But the idea of leaving Rails running for a static site was of course no good: I basically need to cache the entire thing, so that Rails is simply not involved. How to do this as quick as possible (in between diaper changing and other baby duties!) ? Ideally, it would be possible to introspect Rails in order to know exactly which pages are present, then cache those, and avoid Rails on the server entirely (just generate them locally and put them in subversion), but that proved to be fairly hacky, so I settled for this code, which simply caches all pages which comes across, when caches_pages is placed in application.rb:

class CacheFileName
  include ActionController::Caching::Pages
  include ActionController::Caching::Pages::ClassMethods

  def cachedname(path)

def caches_pages()
  return unless perform_caching
  after_filter do |c|
    res = c.cache_page
    cfn =
    cf = :filename => cfn.cachedname(c.request.path)!

It simply caches everything. To be able to easily clear out the cache if there are any changes to the site, we record the changes in the Cachedfile model, which is defined like this:

create_table "cachedfiles", :force => true do |t|
  t.string   "filename"
  t.datetime "created_at"
  t.datetime "updated_at"

with this model:

class Cachedfile < ActiveRecord::Base

  def Cachedfile.clean_cache
    Cachedfile.find(:all).each do |cf|
        fn = ActionController::Base.page_cache_directory + cf.filename
        File.delete fn
      rescue => e
        logger.error "Error deleting #{fn}: #{e.inspect}"


which has a class method to go through and clean out all the cached files. I call it manually from ./script/clean_cache:

#!/usr/bin/env ruby

ENV['RAILS_ENV'] = ARGV.first || ENV['RAILS_ENV'] || 'development'

require File.dirname(__FILE__) + '/../config/boot'
require "#{RAILS_ROOT}/config/environment"
require 'console_app'


It’s not a beautiful system, but it gets the job done.

“Open Source” Akismet or Defensio?

I have a bad habit of getting caught up in side projects – I love to build stuff, and open see opportunities to engage in this hobby. A site I’ve run for a while is the Linux Incompatibility List, which also led me to create my own Rails based wiki for it, DedaWiki, which is of course open source (and could use some more attention).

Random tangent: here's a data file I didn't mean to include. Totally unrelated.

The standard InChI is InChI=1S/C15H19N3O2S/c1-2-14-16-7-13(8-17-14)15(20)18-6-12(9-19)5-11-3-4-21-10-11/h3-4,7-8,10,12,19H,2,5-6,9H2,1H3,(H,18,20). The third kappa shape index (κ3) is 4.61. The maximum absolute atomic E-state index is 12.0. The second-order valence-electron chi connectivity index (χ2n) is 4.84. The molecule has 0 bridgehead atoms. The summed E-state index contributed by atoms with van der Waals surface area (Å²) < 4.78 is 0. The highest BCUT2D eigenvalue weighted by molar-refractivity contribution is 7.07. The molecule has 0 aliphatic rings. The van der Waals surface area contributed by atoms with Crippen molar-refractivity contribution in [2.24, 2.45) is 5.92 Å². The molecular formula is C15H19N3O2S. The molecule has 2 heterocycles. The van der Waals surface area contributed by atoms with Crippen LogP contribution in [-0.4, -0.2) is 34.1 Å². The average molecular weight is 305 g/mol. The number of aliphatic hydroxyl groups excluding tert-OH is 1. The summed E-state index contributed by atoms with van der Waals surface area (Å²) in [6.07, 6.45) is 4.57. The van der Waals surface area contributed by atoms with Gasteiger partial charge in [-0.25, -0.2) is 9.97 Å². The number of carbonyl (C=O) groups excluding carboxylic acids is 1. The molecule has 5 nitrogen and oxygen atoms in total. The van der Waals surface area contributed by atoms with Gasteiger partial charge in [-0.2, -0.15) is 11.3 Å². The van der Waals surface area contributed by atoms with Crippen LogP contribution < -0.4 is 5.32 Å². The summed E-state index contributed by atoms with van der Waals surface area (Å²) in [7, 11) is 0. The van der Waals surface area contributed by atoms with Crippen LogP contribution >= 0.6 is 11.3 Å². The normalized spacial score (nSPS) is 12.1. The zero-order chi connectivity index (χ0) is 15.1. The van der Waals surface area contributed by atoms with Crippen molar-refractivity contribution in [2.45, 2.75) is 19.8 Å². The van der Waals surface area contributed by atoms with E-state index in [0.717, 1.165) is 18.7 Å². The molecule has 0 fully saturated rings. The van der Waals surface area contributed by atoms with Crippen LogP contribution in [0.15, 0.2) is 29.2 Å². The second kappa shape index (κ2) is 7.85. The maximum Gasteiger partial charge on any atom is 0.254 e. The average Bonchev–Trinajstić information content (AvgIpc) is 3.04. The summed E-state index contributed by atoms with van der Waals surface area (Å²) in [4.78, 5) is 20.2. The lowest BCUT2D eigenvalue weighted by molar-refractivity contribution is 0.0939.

However, things are getting badly on the spam front, and it’s time to find a better solution than hacking at my own anti-spam code. Two systems that look good are Akismet, which I use successfully for this journal, and Defensio. However, being the impractical guy that I am, I am also curious if there are what we might call ‘open source’ efforts in this area. I’m not sure what that would look like, since there’s probably strength in numbers, and a hosted solution is certainly easier. Also, it seems the incentives in an arms race like anti-spam are in favor of the quick turnaround that a small, smart, dedicated team can provide. Also… a bit of security through obscurity in an arms race type situation probably doesn’t hurt, since there’s often going to be a way around anything that’s not locked down (and part of the value of a journal like this is in the comments), and letting people see exactly what numbers and ratios and metrics are being used is going to help the bad guys.

Anyone able to point me to something that proves me wrong?

Rails and Hype

Yoav Shapira wonders about the “rails backlash”:

I’m a big fan of Rails, and of course I realize that it has some flaws and is certainly not the optimal choice for all situations, but I don’t buy into the bashing.

Sure, Rails was hyped, but there is no way that it could have possible reached the level of popularity it has on hype alone. We’re not talking about multi-million dollar marketing budgets commanded by the likes of Sun or Microsoft, but about a video and some nice dressings by DHH and 37signals. A small group like that just doesn’t have the resources to push something like Rails as far as it’s gone without some substance to back it up.

Look at all the imitation. People realize that the basic idea is good, and even though the basic idea is nothing phenomenal, it hadn’t really been done before. What is this idea? Take a bunch of components, and good (if not always the absolute best) practices, and integrate them nicely. Database, templating, testing, a clean application structure, ajax/javascript integration, with some code generation, all done with a language that’s flexible enough to do all of the above pretty well. All those things existed, but Rails did a great job of tying them all together. And that’s been imitated far and wide. That seems to indicate that, even though the imitators may change and improve bits and pieces, they’re quite smitten with the idea itself. So much that they’ve dedicated a lot of time and effort to reproduce it. That’s quite a tribute.